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Tree: Fig (Ficus sp)

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Tue Oct 17, 2006 8:40 am Unread post
This does have a grey trunk, JB. it also has a very beautiful root system that is partially above ground. I notice that the Hoepoes seem to like the tree.
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Tue Oct 17, 2006 8:51 am Unread post
macho mouse wrote
This does have a grey trunk, JB. it also has a very beautiful root system that is partially above ground. I notice that the Hoepoes seem to like the tree.

Yep MM i'm now 100% convinced it is some type of Ficus sp. :wink:



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Tue Oct 17, 2006 5:56 pm Unread post
I took this pic of a bit of MM's tree about a month ago (hope we are on the same tree, she has lots :D )
Image
It really is a beautiful tree!



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Tue Oct 17, 2006 6:41 pm Unread post
Thanks Freda, that is the tree.



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Wed Oct 18, 2006 11:02 pm Unread post
Break a leaf from the branch, and look weather some white latex comes out of the leave. If so, you can be 95% sure that this is indeed a fig. :wink:



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Wed Oct 18, 2006 11:16 pm Unread post
From the photo I would say it is probably Ficus thonningii (Common wild fig / Gewone wildevy). But can't be 100% sure.



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Thu Oct 19, 2006 12:02 am Unread post
Definately a Ficus, but I suspect this is one that doesn't grow in Kruger but rather something like Ficus Natalensis. (Not sure of that spelling) These were commonly sold by nurseries in MM's area, and they do exremely well here. In fact the roots can be very invasive, getting into plumbing pipes and breaking paving, swimming pools etc... :? Hope it is in a good spot.



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Tue Oct 24, 2006 9:56 am Unread post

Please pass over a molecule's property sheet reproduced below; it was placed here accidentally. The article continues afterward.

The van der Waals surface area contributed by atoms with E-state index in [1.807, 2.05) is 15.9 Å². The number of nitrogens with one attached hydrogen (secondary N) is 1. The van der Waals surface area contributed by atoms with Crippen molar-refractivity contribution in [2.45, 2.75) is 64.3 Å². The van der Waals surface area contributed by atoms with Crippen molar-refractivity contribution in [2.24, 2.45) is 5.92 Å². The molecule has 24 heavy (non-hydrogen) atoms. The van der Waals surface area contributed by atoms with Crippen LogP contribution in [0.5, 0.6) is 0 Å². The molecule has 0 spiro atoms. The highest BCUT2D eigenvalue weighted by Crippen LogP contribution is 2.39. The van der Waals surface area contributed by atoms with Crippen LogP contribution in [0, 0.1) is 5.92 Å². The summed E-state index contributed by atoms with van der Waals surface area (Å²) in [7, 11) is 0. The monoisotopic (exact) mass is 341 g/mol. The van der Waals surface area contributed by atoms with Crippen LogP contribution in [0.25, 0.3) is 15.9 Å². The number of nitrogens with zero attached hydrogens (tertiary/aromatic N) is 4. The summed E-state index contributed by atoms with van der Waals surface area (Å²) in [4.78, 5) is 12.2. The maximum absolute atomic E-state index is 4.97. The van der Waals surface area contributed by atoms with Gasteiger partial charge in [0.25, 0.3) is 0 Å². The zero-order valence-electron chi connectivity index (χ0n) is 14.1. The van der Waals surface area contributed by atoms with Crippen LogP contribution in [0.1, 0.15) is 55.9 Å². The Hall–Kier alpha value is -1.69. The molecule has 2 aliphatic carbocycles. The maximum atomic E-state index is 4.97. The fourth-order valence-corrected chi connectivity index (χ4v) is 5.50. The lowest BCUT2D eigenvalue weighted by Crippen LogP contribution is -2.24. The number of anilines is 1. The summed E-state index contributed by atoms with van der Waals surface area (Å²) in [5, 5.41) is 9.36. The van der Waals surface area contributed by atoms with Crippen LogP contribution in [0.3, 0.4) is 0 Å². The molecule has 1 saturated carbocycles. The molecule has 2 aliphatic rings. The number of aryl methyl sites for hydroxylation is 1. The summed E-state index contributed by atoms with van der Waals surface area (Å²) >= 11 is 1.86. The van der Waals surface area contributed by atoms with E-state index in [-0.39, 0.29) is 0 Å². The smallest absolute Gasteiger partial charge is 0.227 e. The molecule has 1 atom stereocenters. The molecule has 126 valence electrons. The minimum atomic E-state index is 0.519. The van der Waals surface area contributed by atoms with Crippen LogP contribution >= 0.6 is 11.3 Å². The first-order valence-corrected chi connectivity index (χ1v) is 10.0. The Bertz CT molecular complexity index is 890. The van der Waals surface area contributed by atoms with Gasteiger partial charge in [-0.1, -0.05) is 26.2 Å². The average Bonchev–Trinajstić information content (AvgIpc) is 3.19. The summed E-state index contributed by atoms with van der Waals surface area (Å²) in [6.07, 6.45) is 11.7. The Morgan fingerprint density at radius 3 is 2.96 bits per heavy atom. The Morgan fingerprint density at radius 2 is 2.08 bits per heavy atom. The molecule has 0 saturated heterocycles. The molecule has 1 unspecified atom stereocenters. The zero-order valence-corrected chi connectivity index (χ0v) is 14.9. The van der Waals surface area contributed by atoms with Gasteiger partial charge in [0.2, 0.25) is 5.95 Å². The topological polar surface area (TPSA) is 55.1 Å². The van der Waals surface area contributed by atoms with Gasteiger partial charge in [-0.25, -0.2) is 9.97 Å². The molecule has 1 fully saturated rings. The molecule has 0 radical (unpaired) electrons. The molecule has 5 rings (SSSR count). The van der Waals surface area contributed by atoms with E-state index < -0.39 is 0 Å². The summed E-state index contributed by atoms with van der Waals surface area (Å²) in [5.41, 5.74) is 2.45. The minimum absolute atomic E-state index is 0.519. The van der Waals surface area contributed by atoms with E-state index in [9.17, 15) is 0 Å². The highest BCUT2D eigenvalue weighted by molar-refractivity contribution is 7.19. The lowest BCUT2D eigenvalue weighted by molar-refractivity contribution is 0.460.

PP, I have to call a plummer in once a year to unblock the drains. The root network above gound is so lovely though.
My biggest problem with the position is that it is a very messy tree and it is constantly dropping seeds into the swimming pool.


Tree ID

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Fri Jan 12, 2007 2:17 am Unread post
Hello,

The following picture is one of my favorit trees in the Kruger.
i've seen it a few times when I was in Kruger with Freda :-)
We think it's on the H7 from Orpen to Satara.

any ideas what tree it is ?
Thanks for your help !

Image


Re: Tree ID

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Mon Jan 15, 2007 12:38 pm Unread post
ngala wrote
any ideas what tree it is ?
Thanks for your help !

In my opinion this tree is definetly a Sycamore/Common Cluster Fig (Ficus sycamorus).



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Mon Jan 15, 2007 11:02 pm Unread post
Sure looks like 1 of the ficus species , but I will go with Ficus burkei - common wild fig , seen as it does not look to be near a river , unless its next to the timbavati , in which case it could also be a ficus sycamorus.

Common wild fig - Grows in wooded grassland , woodland ,ravines and on the edge of forests .
Evergreen up to 15m tall with a rounded to spreading dense crown .

Interesting this is , it grows from small , next to another tree , using that for support and protection, eventually overtaking and killing the first tree .


Ficus sycomorus ? (fruits)

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Mon Nov 16, 2009 3:48 pm Unread post
Ficus sycomorus ? (fruits)
I took these pictures in Kruger NP (Berg en Dale Camp) in october.
Thanks in avance.

Image

Image


Re: Ficus sycomorus ? (fruits)

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Mon Nov 16, 2009 4:09 pm Unread post
Hey welcome to the forums!

I would agree on it being Sycamore Fig! :thumbs_up:


Re: Ficus sycomorus clones in israel

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Tue Dec 29, 2009 2:43 am Unread post
The origin of the 2 Sycamore trees in Israel is from East Africa probably
There are 2 clones; the red fruiting and the green fruiting ones

There are a few large trees with a huge diameter

The tree was documented in the Bible in the book of the prophet Amos - whose job was to "cut" the fruits and feed the cows.

There are various schools of thoughts about "cutting" the fruits - i.e. making cuts as to induce hormones to increase its size, or to induce ripeness or cut the bunches down from the trees maki it easy for the cows to get it from ground level - as cows unlike goats do not climb trees

People do not grow it in the private gardens as it becomes a giant tree and the fruit bats and the fruit flies feast on the fruits and cause lots of dirt


Ariel
Ariel


Re: Ficus sycomorus ? (fruits)

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Sat Jan 02, 2010 12:26 am Unread post
It could be either Ficus sycomorus, or Ficus sur.
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